"Get a solid eight hours in, no electronic screens in bed, wake up at the same time every morning, yeah, yeah. We modern fold have it all figured out, don't we? Maybe not, says Reiss, as he explores how getting a good night's sleep evolved and why it varies from one culture and era to the next."—Gemma Tarlach, Discover
"In his book on the mysteries of human sleep, [Reiss] looks for guidance to the latest scientific studies, yes, but he also ventures beyond the realm of the scientific, including insights from history and literature."—Science of Us
"[Wild Nights is] a great, collective blend of scientific, historical, and literary works that is as well-written and enjoyable as it is provocative and informative.... Undoubtedly, this book is an important contribution for everyone who sleeps, scientists and other citizens alike."—Sleep Health Journal
"[Wild Nights] is a captivating examination and Reiss gives readers much to ponder long into the night."—Publishers Weekly, starred review
"[Wild Nights is] a thorough probing into why sleep is such a problem for so many in contemporary society.... A fresh approach to a familiar phenomenon."—Kirkus Reviews
"Reiss's interdisciplinary approach to the topic offers varied perspectives, compelling anecdotes, and a well-researched bibliography for readers interested in learning more about the global state of sleep affairs."—Library Journal
"Engaging our imagination with equal parts history, literature, science, and social criticism, Benjamin Reiss traces our past notions of sleep, from sources as diverse as Thoreau's journals, Balzac's coffee consumption, and Skinner's baby box, to illumine our present views--potentially to transform them."—Maryanne Wolf, author of Proust and the Squid: The Story and Science of the Reading Brain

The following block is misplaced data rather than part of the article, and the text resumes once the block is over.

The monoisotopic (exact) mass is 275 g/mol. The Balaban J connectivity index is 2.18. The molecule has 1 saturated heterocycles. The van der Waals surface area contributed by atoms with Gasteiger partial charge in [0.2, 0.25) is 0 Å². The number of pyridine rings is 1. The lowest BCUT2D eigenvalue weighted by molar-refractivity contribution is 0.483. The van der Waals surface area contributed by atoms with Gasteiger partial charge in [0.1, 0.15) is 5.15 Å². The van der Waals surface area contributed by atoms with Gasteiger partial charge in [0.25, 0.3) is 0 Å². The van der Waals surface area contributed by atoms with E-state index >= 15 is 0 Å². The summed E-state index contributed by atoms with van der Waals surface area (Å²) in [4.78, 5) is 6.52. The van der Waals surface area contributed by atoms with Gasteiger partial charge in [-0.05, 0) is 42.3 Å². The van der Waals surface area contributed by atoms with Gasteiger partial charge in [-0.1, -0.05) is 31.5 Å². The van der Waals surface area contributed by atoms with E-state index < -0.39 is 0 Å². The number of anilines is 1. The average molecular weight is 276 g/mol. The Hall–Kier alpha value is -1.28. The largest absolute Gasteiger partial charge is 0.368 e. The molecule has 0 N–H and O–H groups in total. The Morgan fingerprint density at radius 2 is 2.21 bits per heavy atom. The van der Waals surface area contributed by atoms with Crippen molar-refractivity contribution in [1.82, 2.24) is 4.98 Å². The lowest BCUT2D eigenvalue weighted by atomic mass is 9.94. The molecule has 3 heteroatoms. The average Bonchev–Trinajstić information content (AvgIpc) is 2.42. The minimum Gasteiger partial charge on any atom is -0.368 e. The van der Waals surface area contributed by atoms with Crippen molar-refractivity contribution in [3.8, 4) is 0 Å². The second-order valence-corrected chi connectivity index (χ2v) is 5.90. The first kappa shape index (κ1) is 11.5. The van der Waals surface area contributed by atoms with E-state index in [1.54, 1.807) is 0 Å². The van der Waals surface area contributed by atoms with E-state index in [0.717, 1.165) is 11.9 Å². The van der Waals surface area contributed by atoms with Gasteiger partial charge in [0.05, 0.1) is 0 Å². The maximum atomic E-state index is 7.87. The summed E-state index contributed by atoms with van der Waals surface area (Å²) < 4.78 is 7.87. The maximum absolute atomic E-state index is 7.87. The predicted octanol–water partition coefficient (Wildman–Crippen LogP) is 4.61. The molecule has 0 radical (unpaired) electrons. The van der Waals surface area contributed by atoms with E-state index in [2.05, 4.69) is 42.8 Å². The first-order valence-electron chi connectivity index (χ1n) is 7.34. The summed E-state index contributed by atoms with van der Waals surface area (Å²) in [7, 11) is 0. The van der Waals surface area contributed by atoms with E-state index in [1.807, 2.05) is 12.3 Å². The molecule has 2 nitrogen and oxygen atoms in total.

"Wild Nights is a literary and historical triumph, showing how sleep patterns have been deeply connected to social structures throughout human history. It is a profound and thoroughly readable book."—Carlos H. Schenck, M.D., author of Sleep: The Mysteries, The Problems, The Solutions
"Lacking for neither flair nor wit, Reiss shows how deeply embedded sleep, in all of rich complexity, has been in the American past. Wild Nights is nothing short of a tour de force."—A. Roger Ekirch, author of At Day's Close: Night in Times Past
"A fascinating look at a phenomenon we have taken for granted. Benjamin Reiss pulls the bedcovers off of sleep, revealing a deep and significant history of Western culture and politics.... Written with subtlety and provocation, this is a must-read for anyone whose head ever hit a pillow."—Lennard J. Davis, author of Enabling Acts and Obsession: A History
"Ranging widely across time and cultures, Wild Nights offers a rich perspective on Americans' present-day expectations about a good night's sleep.... This smart and engaging book is an ideal companion for that middle-of-the-night break, as well as for serious thought in the bright light of day."—Helen Lefkowitz Horowitz, author of A Taste for Provence and Wild Unrest
"A lively, astute, wide-ranging reconnaissance of the attempted re-engineering of modern humanity's sleep habits. Benjamin Reiss pointedly and persuasively questions whether today's 'sleep science' delivers better results than what seemed second nature to our pre-industrial forebears."—Lawrence Buell, Harvard University